Chapter President’s Report – July 2015

July 1, 2015 at 4:01 pm

by David Fujino

Greetings! to members and friends!

I wanted you to know that —although we vacated our office at 6 Garamond Court on May 31, 2015 —we’re still alive and kicking.

And we’re not lost in ‘cyber space’ either, just because we said we’re ‘going virtual’ which, in this case, means you can reach us by phone at 647 932-1296; or look us up on our website, www.torontonajc.ca; or write us at Toronto NAJC, 6 Garamond Court, Front  Desk, Toronto, Ontario, M3C 1Z5. We check our mail regularly, so we’ll get back to you.

As a Chapter of the NAJC, we see ourselves serving as a watchdog for the protection of human rights and freedoms of others and we believe — because of our internment experience and because of achieving the Redress settlement — that JCs are uniquely equipped to protest and say something whenever there’s a stripping away of other people’s rights and freedoms and a subjecting of them to ever new forms of discrimination and violence.

Further, the Toronto Chapter has shown its support of the community through its recent sponsoring of ‘cultural’, or ‘artistic events’ — for example, the successful December 21, 2014, Roy Miyashita Concert at Castleview Wychwood Towers where the jazz pianist Mr.Miyashita is a resident. And so, too, for April 16, 2015, the day friends and associates of Terry Watada coordinated a book launch and reading at the East Asian Library for his new poetry book, “The Game of 100 Ghosts”. Managing the book sales was Jennifer Hashimoto of Nikkei Books. Again, this book launch generated a warm and wide sense of community. Two Toronto NAJC board members attended the launch, as did folks on the library’s mailing list, and the head librarian, Lu Gan, and her staff, were nothing but accommodating and friendly. What a pleasant afternoon.

These art, or cultural events, are simply another way for JC artists and thinkers to express themselves. If the Toronto NAJC can assist by donating modest sums of money to such persons or projects, then the chapter itself learns to practice the art of giving. Giving. Creating legacies. Supporting others. That’s the plan.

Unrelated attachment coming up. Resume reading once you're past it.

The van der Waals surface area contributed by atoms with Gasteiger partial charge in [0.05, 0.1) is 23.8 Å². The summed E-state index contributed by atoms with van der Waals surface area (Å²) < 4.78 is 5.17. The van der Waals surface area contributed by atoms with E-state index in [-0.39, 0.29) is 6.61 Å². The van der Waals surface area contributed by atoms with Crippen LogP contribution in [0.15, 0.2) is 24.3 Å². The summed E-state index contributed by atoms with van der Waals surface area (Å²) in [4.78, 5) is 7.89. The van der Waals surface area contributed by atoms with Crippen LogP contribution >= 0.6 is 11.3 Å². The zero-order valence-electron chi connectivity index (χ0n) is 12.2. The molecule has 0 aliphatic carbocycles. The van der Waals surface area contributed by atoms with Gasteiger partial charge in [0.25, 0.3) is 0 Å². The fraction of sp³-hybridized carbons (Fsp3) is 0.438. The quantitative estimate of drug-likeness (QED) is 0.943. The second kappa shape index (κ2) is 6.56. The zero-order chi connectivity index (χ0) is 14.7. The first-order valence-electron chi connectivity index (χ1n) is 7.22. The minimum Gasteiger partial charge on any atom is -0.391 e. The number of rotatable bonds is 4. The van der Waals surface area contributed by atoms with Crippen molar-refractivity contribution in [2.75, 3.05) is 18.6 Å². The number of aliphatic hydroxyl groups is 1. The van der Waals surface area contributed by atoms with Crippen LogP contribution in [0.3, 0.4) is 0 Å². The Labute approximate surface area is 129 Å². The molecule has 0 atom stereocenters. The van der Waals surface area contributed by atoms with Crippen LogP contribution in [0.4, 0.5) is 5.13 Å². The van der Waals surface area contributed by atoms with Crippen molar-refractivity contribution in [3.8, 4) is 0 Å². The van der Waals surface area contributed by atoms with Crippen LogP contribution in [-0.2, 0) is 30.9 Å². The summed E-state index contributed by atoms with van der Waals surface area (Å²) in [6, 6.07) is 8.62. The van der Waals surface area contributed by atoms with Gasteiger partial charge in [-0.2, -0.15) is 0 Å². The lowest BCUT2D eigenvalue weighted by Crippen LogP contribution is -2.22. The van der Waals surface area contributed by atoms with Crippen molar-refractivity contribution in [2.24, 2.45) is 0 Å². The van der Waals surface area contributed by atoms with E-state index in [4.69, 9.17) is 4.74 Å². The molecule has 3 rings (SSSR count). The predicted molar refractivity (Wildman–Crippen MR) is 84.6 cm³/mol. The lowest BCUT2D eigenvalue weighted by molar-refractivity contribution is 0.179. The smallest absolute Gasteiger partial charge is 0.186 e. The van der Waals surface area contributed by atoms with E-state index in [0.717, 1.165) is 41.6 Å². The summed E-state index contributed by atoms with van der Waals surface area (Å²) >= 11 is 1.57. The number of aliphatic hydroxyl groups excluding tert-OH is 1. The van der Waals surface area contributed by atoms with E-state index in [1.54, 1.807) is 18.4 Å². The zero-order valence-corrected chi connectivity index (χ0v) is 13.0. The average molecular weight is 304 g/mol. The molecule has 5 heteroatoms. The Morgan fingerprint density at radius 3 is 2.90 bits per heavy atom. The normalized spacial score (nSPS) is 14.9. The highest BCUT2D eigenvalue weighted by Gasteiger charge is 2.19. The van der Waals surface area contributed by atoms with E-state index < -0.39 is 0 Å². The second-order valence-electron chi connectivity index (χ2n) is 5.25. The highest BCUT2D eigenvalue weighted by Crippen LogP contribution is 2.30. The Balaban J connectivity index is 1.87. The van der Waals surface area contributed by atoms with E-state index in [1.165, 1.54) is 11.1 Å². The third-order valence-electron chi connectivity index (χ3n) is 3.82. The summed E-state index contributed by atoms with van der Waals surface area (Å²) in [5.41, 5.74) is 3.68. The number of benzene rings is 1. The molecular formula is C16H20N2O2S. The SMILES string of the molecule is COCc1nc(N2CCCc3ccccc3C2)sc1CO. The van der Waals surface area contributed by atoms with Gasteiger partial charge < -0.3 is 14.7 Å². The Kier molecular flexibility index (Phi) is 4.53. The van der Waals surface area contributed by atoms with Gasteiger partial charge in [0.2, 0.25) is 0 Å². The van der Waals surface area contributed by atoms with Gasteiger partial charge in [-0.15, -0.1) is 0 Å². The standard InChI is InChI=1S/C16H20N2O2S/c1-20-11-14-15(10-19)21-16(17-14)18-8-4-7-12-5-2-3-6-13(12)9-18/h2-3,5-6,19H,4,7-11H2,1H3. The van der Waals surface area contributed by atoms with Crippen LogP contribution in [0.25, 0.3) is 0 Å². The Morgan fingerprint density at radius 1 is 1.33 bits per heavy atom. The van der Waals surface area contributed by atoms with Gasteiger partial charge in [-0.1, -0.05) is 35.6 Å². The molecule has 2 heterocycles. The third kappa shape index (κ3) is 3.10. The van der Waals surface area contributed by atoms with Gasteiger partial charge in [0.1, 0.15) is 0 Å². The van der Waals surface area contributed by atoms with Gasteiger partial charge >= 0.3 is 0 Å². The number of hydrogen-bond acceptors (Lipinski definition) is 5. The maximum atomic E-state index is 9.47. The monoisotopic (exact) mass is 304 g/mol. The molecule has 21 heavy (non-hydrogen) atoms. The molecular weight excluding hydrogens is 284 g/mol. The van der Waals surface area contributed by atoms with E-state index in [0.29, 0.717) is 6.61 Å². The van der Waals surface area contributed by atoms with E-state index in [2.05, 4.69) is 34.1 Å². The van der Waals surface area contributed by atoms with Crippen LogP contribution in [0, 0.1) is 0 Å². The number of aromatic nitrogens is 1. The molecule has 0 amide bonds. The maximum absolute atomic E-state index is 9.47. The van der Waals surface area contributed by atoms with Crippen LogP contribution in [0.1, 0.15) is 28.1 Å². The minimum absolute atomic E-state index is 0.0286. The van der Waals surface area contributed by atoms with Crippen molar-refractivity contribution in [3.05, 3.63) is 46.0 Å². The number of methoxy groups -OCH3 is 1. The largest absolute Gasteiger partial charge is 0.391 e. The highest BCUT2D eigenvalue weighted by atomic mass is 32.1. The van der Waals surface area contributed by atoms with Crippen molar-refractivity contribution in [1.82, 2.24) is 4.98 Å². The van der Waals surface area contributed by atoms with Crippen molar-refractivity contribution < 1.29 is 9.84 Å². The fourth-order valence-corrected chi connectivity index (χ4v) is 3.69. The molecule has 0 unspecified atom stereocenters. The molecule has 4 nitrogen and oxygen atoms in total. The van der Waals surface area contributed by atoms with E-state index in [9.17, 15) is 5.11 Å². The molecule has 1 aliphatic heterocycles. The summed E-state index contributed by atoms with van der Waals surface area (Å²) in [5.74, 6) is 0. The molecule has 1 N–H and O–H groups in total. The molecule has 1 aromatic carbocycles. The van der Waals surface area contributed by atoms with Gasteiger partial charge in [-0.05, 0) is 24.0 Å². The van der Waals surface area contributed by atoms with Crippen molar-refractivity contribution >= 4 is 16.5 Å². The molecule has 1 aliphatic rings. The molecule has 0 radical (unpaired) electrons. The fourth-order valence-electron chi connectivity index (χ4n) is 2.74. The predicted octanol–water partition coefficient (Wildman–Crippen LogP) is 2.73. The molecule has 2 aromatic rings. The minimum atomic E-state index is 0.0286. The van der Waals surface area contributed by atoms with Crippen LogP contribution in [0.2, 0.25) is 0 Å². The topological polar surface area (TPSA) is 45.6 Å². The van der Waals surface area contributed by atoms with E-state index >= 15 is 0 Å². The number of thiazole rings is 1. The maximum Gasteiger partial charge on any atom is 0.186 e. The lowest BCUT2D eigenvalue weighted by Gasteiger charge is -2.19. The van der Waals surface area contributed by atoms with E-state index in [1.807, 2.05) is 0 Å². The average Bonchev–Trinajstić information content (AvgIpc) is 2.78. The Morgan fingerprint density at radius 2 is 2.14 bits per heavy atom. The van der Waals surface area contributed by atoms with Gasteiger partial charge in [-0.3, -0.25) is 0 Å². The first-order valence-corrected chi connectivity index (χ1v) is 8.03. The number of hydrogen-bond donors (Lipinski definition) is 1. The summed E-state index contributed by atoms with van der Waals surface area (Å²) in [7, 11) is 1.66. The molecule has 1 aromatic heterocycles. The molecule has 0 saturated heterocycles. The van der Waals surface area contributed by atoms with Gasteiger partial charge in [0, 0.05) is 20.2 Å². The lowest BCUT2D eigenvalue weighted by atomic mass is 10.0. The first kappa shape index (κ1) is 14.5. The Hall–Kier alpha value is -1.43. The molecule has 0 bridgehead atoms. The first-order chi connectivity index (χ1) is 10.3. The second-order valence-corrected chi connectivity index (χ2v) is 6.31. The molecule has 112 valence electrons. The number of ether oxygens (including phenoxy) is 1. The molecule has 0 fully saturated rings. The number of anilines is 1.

But granted, that’s mostly the past I’ve been talking about.

More recently, by giving support, and donating modest sums of money to the annual Artsu Matsuri art show (July 2 to 18, 2015) — on behalf of the Toronto NAJC — is one example of the ‘cultural’ events the Chapter has been pleased to finance. Artsu Matsuri is unjuried, which means I freely get to put up my kind of artwork in a gallery show of other JC artists who also didn’t have to put up with a jury or an entrance exam.

We’ve just received new details on the JC speaker series I’ve mentioned in previous reports. The first speakers will be Ray Nakano, former manager of Information Services in the Ontario government, and his wife, Lan Nguyen, the Deputy Chief Information Officer for the City of Toronto; their topic will be “Living in the Electronic/Digital World: Impact on Ordinary Citizens” on Thursday, September 24, 2015, from 7 pm to 9:30 pm at 6 Garamond Court, in the Hosaki Room (tentative booking – or a similar room). Admission by donation.

And ‘in progress’ are plans for a second speaker, Shin Imai, Osgoode Hall law professor, in late October. Shin’s topic is presently unspecified, though his work with First Nations and resource development give some indication of what we might expect. Something to look forward to.

Respectfully yours,

David Fujino

President, Greater Toronto Chapter of the NAJC